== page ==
Normally at this point I would include a long discussion of the methodology that produced graphs like this. But the methodology is so complicated that I put it in a whole separate chapter. But there is one point I need to clarify before discussing the individual topics.
Several topics didn’t easily fit into one or other category. For several of them, I just had to choose the least bad category to put it in. But for some, it turned out to be possible to split the topic into two subtopics, and categorize the subtopics. I somewhat arbitrarily imposed a limit on myself of doing this ten times, so the following ten topics got broken into two subtopics each.
|Freedom and Free Will
|Crime and Punishment
|Sets and Grue
|Origins and Purposes
|Medical Ethics and Freud
|Races and DNA
So we end up with one hundred topics and subtopics to classify; the eighty original topics that weren’t split, and the twenty subtopics just generated. How I split them up is a bit of a saga, and I’ll run through it in the next chapter.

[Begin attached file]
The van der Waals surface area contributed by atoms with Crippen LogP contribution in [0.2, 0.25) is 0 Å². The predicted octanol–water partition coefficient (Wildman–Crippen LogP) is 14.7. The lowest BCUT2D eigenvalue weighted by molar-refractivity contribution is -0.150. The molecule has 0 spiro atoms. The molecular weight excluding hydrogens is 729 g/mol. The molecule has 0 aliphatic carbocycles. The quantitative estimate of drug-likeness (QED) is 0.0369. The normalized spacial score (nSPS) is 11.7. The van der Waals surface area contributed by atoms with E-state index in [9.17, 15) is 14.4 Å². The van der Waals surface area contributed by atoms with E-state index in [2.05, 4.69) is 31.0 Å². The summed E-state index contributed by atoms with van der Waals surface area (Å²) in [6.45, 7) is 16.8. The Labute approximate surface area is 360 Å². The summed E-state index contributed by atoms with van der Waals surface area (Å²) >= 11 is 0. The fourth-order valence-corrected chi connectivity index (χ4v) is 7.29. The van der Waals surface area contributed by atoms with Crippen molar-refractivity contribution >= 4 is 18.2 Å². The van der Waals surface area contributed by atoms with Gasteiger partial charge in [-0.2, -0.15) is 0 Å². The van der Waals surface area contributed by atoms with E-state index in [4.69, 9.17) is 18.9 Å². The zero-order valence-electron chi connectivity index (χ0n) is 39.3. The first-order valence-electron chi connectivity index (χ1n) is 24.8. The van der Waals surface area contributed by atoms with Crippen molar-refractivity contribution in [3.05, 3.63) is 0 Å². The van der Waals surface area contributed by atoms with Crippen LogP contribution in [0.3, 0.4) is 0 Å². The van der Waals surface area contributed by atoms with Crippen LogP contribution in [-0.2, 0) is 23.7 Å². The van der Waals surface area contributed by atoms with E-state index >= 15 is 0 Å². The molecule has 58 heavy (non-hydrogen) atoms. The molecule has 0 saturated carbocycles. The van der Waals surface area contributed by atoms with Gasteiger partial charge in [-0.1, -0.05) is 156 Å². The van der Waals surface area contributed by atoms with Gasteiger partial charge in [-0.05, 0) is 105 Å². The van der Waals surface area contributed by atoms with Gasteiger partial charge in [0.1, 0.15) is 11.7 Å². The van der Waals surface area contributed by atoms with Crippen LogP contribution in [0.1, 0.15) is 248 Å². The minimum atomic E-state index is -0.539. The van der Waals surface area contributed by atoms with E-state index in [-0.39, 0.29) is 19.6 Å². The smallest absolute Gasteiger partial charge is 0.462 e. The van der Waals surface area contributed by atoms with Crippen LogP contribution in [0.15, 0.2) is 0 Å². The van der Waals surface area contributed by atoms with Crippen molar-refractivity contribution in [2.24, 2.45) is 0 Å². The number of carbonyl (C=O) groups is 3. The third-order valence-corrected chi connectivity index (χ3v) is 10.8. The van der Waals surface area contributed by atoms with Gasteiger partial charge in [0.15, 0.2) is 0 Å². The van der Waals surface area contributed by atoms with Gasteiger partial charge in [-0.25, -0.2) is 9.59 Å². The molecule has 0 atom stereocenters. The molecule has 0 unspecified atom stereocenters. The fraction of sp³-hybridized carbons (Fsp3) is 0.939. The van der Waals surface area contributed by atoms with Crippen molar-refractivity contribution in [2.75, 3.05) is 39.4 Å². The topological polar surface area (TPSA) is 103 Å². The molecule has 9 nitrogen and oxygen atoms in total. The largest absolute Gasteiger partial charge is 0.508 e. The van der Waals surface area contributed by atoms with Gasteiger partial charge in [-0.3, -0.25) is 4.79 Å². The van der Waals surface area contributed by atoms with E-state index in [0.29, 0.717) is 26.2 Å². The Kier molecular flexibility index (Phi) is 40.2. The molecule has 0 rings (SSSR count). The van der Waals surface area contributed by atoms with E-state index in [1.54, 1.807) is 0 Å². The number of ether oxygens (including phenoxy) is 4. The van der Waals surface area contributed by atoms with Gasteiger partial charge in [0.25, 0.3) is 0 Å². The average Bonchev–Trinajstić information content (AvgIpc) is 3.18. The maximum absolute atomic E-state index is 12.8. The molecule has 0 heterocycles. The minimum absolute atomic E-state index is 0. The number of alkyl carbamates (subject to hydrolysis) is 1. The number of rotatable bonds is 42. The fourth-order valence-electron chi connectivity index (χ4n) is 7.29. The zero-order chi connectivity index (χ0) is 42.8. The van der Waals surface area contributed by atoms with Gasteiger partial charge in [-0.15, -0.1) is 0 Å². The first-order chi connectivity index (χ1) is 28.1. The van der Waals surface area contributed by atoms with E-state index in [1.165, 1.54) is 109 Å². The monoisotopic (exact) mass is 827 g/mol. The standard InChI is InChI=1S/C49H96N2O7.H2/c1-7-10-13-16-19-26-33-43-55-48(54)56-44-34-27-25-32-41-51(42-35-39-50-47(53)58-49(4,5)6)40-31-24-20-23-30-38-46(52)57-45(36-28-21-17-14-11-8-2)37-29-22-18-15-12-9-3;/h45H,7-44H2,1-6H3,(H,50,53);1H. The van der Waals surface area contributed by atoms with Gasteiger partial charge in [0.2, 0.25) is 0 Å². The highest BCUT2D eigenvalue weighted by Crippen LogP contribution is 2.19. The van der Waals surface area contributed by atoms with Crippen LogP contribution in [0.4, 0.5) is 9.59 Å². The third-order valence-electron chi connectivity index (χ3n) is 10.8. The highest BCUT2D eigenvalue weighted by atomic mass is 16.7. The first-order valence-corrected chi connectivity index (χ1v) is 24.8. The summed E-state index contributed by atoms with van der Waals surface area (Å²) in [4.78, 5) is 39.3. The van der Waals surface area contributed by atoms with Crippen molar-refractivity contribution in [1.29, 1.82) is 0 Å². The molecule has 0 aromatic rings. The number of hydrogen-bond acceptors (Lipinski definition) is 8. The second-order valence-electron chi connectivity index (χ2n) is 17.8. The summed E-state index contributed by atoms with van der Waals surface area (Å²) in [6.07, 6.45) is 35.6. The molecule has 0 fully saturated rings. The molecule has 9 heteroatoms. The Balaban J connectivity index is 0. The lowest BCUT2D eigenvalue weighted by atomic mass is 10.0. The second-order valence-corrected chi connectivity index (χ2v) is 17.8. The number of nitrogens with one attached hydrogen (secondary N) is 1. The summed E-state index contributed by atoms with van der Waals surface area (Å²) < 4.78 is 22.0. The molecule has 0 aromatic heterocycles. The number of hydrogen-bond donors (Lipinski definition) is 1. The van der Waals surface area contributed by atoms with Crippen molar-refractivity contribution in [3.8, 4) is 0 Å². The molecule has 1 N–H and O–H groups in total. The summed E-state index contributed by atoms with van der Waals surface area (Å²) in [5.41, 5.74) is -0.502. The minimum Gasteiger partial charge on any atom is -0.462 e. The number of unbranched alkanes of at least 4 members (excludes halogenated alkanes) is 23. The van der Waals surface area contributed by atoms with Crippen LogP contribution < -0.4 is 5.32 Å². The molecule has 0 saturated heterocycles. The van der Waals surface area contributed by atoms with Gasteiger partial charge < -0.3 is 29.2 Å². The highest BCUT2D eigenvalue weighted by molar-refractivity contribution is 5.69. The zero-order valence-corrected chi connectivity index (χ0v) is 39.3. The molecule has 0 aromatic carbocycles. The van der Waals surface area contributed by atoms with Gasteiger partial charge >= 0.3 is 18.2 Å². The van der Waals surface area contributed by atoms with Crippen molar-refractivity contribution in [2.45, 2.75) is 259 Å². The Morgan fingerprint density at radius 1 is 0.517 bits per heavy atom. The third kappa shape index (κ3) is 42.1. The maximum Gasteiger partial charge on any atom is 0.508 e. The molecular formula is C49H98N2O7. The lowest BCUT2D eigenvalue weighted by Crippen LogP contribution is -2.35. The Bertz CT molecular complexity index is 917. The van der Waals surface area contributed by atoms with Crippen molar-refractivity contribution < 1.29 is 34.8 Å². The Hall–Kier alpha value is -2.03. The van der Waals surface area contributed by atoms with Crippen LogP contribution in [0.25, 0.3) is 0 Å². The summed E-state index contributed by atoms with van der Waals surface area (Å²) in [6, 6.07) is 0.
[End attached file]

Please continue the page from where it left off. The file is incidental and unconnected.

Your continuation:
In what remains of this chapter, I’ll go one by one through eight of the twelve topics. For each topic, I’ll look at its trends, and how those are generated by its constituent topics, and by the twelve journals. I’m leaving out four categories from this discussion.
- Idealism is a single topic, and I’ve already discussed it.
- Aesthetics and philosophy of religion are just a pair of topics, and there isn’t much to say that isn’t in the discussion of their constituent parts.
- I’m doing a deeper look at epistemology in a later chapter, so there’s no need for another discussion here.